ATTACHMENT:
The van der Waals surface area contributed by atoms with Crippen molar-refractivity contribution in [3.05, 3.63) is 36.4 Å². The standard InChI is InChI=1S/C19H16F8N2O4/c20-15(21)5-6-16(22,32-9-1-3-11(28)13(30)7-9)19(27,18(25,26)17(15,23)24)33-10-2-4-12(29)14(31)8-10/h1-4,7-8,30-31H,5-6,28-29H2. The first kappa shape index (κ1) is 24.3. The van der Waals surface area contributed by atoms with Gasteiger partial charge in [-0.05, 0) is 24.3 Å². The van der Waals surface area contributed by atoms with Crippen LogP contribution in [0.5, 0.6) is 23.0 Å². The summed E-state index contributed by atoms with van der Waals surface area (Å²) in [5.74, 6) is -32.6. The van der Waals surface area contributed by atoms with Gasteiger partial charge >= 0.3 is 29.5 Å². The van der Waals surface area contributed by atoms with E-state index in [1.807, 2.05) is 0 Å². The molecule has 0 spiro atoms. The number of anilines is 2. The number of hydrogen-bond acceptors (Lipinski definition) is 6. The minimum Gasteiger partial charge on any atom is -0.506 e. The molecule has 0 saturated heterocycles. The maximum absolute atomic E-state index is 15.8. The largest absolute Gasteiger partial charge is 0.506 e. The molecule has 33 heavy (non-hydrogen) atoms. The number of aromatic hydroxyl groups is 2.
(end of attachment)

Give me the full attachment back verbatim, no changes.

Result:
The van der Waals surface area contributed by atoms with Crippen molar-refractivity contribution in [3.05, 3.63) is 36.4 Å². The standard InChI is InChI=1S/C19H16F8N2O4/c20-15(21)5-6-16(22,32-9-1-3-11(28)13(30)7-9)19(27,18(25,26)17(15,23)24)33-10-2-4-12(29)14(31)8-10/h1-4,7-8,30-31H,5-6,28-29H2. The first kappa shape index (κ1) is 24.3. The van der Waals surface area contributed by atoms with Gasteiger partial charge in [-0.05, 0) is 24.3 Å². The van der Waals surface area contributed by atoms with Crippen LogP contribution in [0.5, 0.6) is 23.0 Å². The summed E-state index contributed by atoms with van der Waals surface area (Å²) in [5.74, 6) is -32.6. The van der Waals surface area contributed by atoms with Gasteiger partial charge >= 0.3 is 29.5 Å². The van der Waals surface area contributed by atoms with E-state index in [1.807, 2.05) is 0 Å². The molecule has 0 spiro atoms. The number of anilines is 2. The number of hydrogen-bond acceptors (Lipinski definition) is 6. The minimum Gasteiger partial charge on any atom is -0.506 e. The molecule has 0 saturated heterocycles. The maximum absolute atomic E-state index is 15.8. The largest absolute Gasteiger partial charge is 0.506 e. The molecule has 33 heavy (non-hydrogen) atoms. The number of aromatic hydroxyl groups is 2.